15. 15. contacts with authorities The BRIS Report 2010 The children’s quotations from the support services in this report are authentic, but certain information has been altered to secure that no child could be identified.Many children who contact BRIS are very dissatisfied with the “What do social services do? What do social services actu-social services and Child and Adolescent Psychiatric Services. ally do?””They talk about their innermost feelings, but do not get the help E-mail from a 16-year-old girlthey need and feel abandoned,” says Helén Malmberg, BRIS “Who can you talk with aboutRepresentative, BRIS South in Malmö. “And children who have how you really feel? Without your parents having to findbeen put in placement by society say that they have seldom been out? Can’t you just be allowed to talk, that’s what I need!”told of the reason for their placement.” Girl, age 14 “i really don’t want to go to social services about this! i don’t want someone that doesn’t take me seriously to find out about my problemsF or thiS yEar’S  bris  Report,  Helén  Malmberg  conducted  an  in-depth review of documented contacts bris had  discussion sessions, but say they only get  medication. What the children want is to  talk, that talking will be the healing part. at home...” E-mail from a 13-year-old girl “Is there anyone in this countrywith  children  and  young  people  in  the  that is bound by confidentia-past year. She reviewed what the children  Children in placement find it dif- lity? Every time I’m going to gosay by e-mail, chat and on the Discussion  ficult to influence matters and talk with somebody, they always start by saying: we’reForum about their contacts with authori- Children who get in touch with BRIS and  bound by confidentiality andties, including the social services and bup,  who in various ways are subject to inter- this stays between us. Whichthe Child and Adolescent Psychiatric Ser- vention under the Care of Young Persons  makes me feel safe. But at the end of the talk, they say:vices.  (Special  Provisions)  Act  (LVU)  say  that  we have to take this further “The  children  rarely  contact  us  when  they have very little influence over their si- to your parents or somethingthings  are  good.  Instead,  they  contact  tuation. They are not aware of what rights  similar... I hardly dare talk with an adult now... because of allus when they have problems. This is im- they have. They call BRIS and ask about  this, because when I was littleportant  to  remember.  But  what  comes  basic information, such as why a certain  I talked to somebody fromforth is a negative image of the authorities  decision has been made or how a review  child psychiatry services, and I trusted them, until I found out– the children feel abandoned,” she says. can work. that my dad knew everything Children  are  mainly  disappointed  by  “Those who are affected the most know  and he was not happy... sinceadults not acting. A 14-year-old girl wri- the least,” says Helén Malmberg. then I haven’t dared talk with anyone, or trust any adults,tes in a submission to the bris Discussion  Some children also do not want to con- the only thing I’ve said toForum: “I’ve been abused ever since I was tinue living with their family. They do not  adults is hi, bye.”6 and have reported it, but no one has done feel protected after having told of physical  E-mail from a 15-year-old girlanything. Have talked to social services and and sexual abuse. They want and hope to  “don’t tell me to go to socialnobody cares. Help!!” be able to move somewhere else, perhaps  services again, i’ve heard that “What they want above all is to be liste- to a foster home. before and also been therened to,” says Helén Malmberg. “But when  Many  children  contact  BRIS  to  tell  but i’ll never do that again. Nothing ever happens theretime  passes  and  nothing  happens,  they  about  their  experiences  and  feelings.  and you end up dealing with itfeel that they cannot get help from social  Some want BRIS to contact the authori- yourself”services. This leads to them falling silent  ties, such as social services or Child and  Chat session with a 15-year-old boyand  resigning  themselves  to  their  situa- Adolescent Psychiatric Services; a decision  “Nobody took it seriously.....tion, which may have become even worse.”  that should be carefully thought through,  I’ve been abused ever since I In the contact with Child and Adoles- according to Helén Malmberg. The child- was 6 and have reported it butcent  Psychiatry  Services,  some  children  ren  must  abandon  their  anonymity  and  no one has done anything, have talked to social servicesare  afraid  that  nobody  will  understand  provide  their  identity  when  BRIS  takes  and nobody cares help!!!”how  they  feel.  The  children  want  more  on such an assignment. Girl, age 14 The BRIS Report 2010 15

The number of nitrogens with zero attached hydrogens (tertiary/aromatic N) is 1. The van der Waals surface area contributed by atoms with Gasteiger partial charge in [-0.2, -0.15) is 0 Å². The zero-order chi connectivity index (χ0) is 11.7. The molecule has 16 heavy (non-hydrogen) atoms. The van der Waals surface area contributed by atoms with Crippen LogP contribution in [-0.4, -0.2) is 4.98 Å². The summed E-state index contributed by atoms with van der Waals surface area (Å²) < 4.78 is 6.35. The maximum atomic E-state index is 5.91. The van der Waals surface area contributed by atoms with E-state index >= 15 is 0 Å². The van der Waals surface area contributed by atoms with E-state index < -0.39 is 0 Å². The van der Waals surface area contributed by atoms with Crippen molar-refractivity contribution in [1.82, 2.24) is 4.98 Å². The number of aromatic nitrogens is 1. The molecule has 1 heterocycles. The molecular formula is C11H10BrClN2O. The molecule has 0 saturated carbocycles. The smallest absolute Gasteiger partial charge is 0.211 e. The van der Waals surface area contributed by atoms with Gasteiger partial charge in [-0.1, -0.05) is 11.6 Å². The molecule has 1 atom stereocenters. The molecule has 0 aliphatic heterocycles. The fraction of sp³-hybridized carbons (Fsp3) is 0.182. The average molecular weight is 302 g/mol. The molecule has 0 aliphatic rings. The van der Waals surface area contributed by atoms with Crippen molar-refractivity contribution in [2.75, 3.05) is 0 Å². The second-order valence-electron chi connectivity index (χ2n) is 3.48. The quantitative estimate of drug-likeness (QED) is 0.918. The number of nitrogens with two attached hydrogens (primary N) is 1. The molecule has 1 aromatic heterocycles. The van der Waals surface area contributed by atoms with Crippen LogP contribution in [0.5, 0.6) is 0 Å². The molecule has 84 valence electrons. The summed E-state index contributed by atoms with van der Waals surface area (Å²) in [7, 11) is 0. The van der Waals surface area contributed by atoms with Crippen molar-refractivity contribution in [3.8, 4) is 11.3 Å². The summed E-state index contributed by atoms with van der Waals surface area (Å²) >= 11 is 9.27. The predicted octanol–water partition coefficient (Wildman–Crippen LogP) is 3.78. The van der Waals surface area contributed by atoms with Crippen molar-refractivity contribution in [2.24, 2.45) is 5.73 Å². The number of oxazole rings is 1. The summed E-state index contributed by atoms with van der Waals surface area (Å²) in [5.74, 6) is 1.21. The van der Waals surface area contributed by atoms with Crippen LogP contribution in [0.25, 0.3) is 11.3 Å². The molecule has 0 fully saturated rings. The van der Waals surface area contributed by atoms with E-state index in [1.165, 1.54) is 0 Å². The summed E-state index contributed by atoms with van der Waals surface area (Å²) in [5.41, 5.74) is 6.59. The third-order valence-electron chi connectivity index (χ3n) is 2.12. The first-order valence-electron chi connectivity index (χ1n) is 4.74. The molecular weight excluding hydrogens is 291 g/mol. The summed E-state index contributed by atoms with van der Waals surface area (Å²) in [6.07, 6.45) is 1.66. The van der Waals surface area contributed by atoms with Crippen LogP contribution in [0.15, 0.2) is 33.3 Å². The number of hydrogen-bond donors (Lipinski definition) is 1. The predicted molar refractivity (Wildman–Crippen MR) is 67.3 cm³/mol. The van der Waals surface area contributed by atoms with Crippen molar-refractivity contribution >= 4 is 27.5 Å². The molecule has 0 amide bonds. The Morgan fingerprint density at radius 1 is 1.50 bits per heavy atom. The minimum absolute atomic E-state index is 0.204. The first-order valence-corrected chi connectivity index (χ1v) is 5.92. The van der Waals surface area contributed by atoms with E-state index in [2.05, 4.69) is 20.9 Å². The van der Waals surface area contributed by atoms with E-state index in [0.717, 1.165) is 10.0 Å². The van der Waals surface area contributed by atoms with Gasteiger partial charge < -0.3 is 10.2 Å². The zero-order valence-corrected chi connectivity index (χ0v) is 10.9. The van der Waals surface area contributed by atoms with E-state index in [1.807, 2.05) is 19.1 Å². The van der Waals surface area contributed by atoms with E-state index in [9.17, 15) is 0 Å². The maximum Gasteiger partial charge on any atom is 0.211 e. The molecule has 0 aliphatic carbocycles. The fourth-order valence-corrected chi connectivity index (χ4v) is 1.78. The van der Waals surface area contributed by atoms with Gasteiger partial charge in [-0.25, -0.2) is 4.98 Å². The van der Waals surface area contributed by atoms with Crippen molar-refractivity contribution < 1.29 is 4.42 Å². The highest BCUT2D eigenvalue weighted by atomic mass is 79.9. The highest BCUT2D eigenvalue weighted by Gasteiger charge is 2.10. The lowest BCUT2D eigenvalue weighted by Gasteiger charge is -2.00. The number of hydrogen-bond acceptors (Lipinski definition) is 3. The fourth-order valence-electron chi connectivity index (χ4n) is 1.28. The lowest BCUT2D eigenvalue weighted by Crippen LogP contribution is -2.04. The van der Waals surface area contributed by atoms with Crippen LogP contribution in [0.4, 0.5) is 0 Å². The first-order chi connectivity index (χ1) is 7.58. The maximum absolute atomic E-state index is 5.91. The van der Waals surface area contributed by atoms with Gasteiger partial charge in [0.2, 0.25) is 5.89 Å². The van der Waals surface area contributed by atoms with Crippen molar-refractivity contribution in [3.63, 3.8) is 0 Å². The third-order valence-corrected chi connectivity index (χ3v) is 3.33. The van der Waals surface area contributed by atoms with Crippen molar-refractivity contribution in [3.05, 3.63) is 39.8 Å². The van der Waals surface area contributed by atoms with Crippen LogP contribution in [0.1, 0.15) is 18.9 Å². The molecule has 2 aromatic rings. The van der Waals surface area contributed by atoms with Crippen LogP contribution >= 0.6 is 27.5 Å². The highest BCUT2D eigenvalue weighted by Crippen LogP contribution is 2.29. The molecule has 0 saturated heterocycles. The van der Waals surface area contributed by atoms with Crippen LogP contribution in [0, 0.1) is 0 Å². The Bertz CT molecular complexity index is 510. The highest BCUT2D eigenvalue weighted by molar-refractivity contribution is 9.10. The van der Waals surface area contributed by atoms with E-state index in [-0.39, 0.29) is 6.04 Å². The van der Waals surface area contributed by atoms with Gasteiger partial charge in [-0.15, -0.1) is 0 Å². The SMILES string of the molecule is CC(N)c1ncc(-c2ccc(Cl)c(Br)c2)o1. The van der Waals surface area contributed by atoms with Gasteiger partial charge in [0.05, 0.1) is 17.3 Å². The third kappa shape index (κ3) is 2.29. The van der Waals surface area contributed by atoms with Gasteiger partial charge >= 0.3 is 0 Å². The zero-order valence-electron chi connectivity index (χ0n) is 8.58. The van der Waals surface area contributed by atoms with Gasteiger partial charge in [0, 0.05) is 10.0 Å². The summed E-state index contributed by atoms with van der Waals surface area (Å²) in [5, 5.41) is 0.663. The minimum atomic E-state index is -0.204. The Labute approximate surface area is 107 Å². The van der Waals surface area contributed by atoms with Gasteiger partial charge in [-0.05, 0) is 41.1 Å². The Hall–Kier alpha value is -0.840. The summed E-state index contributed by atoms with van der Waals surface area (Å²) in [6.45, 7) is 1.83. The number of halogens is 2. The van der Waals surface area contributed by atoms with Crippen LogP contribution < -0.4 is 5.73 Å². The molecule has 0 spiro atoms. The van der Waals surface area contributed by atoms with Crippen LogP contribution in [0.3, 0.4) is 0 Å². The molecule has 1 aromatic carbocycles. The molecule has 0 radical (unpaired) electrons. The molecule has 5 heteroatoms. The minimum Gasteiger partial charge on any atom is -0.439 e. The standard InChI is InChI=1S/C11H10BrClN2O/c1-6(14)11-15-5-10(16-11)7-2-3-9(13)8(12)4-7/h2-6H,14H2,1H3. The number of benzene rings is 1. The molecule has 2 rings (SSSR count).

16. 16. contacts with authorities The BRIS Report 2010 “We  cannot,  after  all,  decide  what  services, things will get even worse for you.” social services will do, but we can defi- “One  cannot  forget  that  Child  and  nitely explain our perspective and speak  Adolescent Psychiatric Services, for in- on behalf of the child. The contact bet- stance, are obliged to forward the infor- ween BRIS and the child continues until  mation on in some cases. If a child is in  the child feels that he or she has received  distress or if there is a risk that the child  the help and support needed.”  hurts him or herself, Psychiatric Services  must file a report with social services.” On  the  BRIS  Discussion  Forum,  Children talk about trust the children often help each other and  According  to  Helén  Malmberg,  inse- provide  support  and  advice.  Someone  curity in the contact with authorities is  writes  a  main  submission  and  others  the  worst  factor  for  answer. For example,  the children. A child,  a  16-year-old  boy  who has contacted an  One cannot advises  a  teenage  authority  and  wants  forget that girl who is abused at  to  talk  about  his  or  Child and Adolescent home to move: “I mo- her problems, does so  ved from my old man in trust. This is often  Psychiatric Services, and things are a lot a  large  step  for  the  for instance, are easier now.” Topic No % of total no. % of total of topics noted no. of child  to  take  and  the  obliged to forward Helén  Malmberg  contacts child  might  not  want  the information on is  pleased  that  the  Contacts with 1,143 1.7% 5.3% his  or  her  parents  to  children  encourage  find  out  what  he  or  in some cases. authorities each other not to give Total number of topics noted 68,050 she  said.  The  child  up,  to  contact  social Total number of contacts 21,611 may have revealed the family’s secret to  services again and again, and not to lose Contacts with authorities a  school  counsellor  or  social  services,  hope: it is possible to change one’s life.2005-2009 and feel that he or she has been promised  “Seeing the exchange between them  Year No both  help  and  confidentiality.  But  sud- is  a  true  pleasure.  Our  children  and  2005 279 denly, the parents nonetheless know what  young people have incredible resources.  2006 306 the child said. The mother and father of- They are amazingly wise.”  2007 459 ten disapprove of the disclosure and can  – Det är en ren glädje att se utbytet  2008 834 2009 1,143 then  become  even  more  aggressive  and  dem emellan. Det finns oerhört stora re- threaten the child: “If you don’t say that surser hos våra barn och ungdomar. De Contacts with authorities by gender everything is fine next time you talk to social är fantastiskt kloka.   Barnets kön No. of contacts Proportion of contacts Girl 943 83.2% Boy 190 16.8%Number of contacts about Contacts with authorities wherethe child’s gender was apparent 1,133 Average age Average age for – Contacts with contacts about authorities Contacts with Girl 14.8 authorities Boy 13.2 14.5THEME – CONTACTS WITH AUTHORITIESOf the 1,143 contacts that concernedcontacts with authorities, nearly12 percent were also about livingarrangements. A nearly equalproportion, just over 11 percent, wasalso about legal issues.It is also worth noting that slightlymore than 8 percent of the contactsabout contacts with authorities alsoconcerned neglect and just over 7percent were about physical abuse. The BRIS Report 2010 16